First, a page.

April 2010
Volume 51, Issue 13
ARVO Annual Meeting Abstract  |   April 2010
Clinical Significance of Frame Averaging With Spectral Domain OCT
Author Affiliations & Notes
  • C. A. Briceno
    Ophthalmology, Doheny Eye Institute-USC, Los Angeles, California
  • R. R. Pappuru
    Ophthalmology, Doheny Eye Institute-USC, Los Angeles, California
  • Y. Ouyang
    Ophthalmology, Doheny Eye Institute-USC, Los Angeles, California
  • A. C. Walsh
    Ophthalmology, Doheny Eye Institute-USC, Los Angeles, California
  • S. R. Sadda
    Ophthalmology, Doheny Eye Institute-USC, Los Angeles, California
  • Footnotes
    Commercial Relationships  C.A. Briceno, None; R.R. Pappuru, None; Y. Ouyang, None; A.C. Walsh, Topcon Medical systems, C; Heidelberg Engineering, C; Topcon Medical systems, P; Topcon Medical systems, R; Heidelberg Engineering, R; S.R. Sadda, Carl Zeiss Meditec, F; Optovue, Inc, F; Heidelberg Engineering, C; Genentech, C; Allergan, C; Topcon Medical Systems, P; Topcon Medical Systems, R.
  • Footnotes
    Support  None.
Investigative Ophthalmology & Visual Science April 2010, Vol.51, 1779. doi:
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    • Get Citation

      C. A. Briceno, R. R. Pappuru, Y. Ouyang, A. C. Walsh, S. R. Sadda; Clinical Significance of Frame Averaging With Spectral Domain OCT. Invest. Ophthalmol. Vis. Sci. 2010;51(13):1779.

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      © ARVO (1962-2015); The Authors (2016-present)

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The ability to average multiple scans and suppress speckle noise artifact is a potentially important advantage of spectral domain optical coherence tomography (SDOCT), but the amount of averaging required to produce clinically significant benefits has not been established. In this study, we evaluate the benefits of B-scan averaging by assessing the visualization of outer retinal structures of interest.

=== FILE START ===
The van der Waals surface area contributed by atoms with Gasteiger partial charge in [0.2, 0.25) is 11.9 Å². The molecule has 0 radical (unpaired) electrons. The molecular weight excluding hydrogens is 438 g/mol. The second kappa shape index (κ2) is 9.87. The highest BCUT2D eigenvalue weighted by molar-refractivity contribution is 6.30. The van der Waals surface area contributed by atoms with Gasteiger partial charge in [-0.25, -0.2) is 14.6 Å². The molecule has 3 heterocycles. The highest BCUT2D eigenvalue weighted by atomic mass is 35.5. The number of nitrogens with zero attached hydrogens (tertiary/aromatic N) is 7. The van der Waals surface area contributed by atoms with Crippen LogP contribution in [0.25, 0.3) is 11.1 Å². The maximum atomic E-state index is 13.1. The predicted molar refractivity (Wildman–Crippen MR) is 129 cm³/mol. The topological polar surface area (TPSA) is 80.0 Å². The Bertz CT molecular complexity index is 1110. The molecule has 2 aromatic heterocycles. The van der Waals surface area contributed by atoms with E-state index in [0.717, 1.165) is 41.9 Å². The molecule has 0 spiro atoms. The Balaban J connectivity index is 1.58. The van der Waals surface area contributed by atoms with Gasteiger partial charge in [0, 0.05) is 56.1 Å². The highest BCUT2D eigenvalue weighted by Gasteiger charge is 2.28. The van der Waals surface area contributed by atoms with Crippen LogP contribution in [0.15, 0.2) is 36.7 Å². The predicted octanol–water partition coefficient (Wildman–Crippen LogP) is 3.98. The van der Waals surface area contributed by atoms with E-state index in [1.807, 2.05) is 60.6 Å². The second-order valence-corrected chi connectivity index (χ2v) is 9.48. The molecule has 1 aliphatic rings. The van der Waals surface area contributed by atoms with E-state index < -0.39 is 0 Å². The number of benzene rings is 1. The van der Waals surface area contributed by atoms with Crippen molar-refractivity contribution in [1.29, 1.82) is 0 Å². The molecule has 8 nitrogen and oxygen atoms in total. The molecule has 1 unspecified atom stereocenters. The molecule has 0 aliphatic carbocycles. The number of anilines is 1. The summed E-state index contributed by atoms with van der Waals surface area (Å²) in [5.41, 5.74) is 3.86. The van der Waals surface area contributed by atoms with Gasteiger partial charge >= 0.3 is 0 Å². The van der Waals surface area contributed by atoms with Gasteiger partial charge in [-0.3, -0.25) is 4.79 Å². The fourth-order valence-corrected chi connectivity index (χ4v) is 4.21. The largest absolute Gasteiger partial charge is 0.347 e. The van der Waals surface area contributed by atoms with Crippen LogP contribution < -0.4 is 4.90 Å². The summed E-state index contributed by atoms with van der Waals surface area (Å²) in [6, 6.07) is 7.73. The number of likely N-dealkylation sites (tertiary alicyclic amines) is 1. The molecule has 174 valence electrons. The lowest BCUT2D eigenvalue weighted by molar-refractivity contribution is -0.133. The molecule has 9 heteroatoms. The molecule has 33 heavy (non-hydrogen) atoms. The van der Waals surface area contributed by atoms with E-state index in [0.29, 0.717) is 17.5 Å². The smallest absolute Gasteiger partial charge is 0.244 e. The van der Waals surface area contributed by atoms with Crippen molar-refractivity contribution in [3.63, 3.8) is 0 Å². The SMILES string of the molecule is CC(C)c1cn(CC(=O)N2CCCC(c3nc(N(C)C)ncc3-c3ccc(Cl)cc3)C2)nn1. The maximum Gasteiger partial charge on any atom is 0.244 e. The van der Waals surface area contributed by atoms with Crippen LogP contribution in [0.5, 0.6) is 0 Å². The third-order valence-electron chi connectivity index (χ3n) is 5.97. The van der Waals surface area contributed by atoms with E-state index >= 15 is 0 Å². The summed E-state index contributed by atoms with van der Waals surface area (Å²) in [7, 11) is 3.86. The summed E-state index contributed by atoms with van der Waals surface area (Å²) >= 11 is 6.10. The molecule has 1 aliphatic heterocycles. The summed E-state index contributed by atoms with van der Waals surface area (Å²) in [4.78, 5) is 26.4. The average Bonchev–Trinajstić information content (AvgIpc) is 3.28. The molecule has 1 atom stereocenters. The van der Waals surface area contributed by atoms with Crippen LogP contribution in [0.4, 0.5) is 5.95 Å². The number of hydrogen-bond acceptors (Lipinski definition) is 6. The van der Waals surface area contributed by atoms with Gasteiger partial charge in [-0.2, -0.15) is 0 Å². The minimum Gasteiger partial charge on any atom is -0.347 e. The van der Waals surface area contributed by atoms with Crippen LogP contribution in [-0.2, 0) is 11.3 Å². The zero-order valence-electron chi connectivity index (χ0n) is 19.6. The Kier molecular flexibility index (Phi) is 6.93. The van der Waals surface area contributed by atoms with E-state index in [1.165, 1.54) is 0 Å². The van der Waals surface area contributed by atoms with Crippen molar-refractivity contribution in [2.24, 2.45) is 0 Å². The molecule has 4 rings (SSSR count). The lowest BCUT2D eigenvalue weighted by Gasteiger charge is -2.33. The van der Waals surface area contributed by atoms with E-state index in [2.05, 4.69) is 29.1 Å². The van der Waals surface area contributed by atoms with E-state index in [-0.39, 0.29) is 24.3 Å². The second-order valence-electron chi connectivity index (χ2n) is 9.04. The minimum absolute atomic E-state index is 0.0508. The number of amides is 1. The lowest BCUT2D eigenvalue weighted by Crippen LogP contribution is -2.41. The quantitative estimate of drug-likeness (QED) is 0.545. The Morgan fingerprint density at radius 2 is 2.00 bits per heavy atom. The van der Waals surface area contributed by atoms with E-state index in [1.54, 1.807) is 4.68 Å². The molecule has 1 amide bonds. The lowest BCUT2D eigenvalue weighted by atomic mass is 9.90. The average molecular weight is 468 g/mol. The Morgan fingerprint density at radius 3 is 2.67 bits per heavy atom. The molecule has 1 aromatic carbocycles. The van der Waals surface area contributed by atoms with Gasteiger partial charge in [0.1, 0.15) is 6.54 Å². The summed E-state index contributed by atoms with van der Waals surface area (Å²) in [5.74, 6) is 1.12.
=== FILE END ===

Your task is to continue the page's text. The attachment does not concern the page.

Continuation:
We collected OCT data from the Cirrus HD-OCT (ver 4.5) from 35 eyes of 35 consecutive patients referred to the imaging unit for retinal disease. All patients underwent 3 scan acquisitions: (a) 1024 x 5 high-definition (HD) B-scan raster without averaging, (b) 1024 x 5 with 4x averaging, and (c) a single B-scan (1024 x 1) through the foveal center but with 20x averaging. For each acquisition type, the central B-scan was used to assess visualization of four outer retinal features of clinical value: (a) external limiting membrane (ELM), (b) inner segment - outer segment (IS-OS) junction, (c) retinal pigment epithelium (RPE), and (d) choroid. Quality of visualization of each feature was graded in a masked fashion (as to scan type) according to three parameters (ability to identify, brightness, and continuity), each of which were rated on a 0-3 qualitative scale (0 being worst and 3 best). Quality Sores (QS) for the three scan types were compared using Chi square test for difference.


Quality scores are shown in Table1. QS consistently improved with 4X averaging and improved slightly further with 20x. The most significant benefits were observed fro brightness scores. For ELM identification, 91.4% of 20x cases achieved the highest QS score ("3") on all parameters compared with 82.9% of 4x cases, and only 54.3% of non-averaged cases. Amongst the various structures, averaging appeared to have the least beneficial effect for assessment of the RPE and IS-OS junction.


Retinal structures of clinical importance, in particular the ELM, appear to be better visualized with averaging of Cirrus OCT B-scans. Benefits of oversampling are apparent with averaging of even relatively few frames, with less incremental improvement with higher degrees of oversampling.  

Keywords: image processing • imaging methods (CT, FA, ICG, MRI, OCT, RTA, SLO, ultrasound) • imaging/image analysis: clinical 

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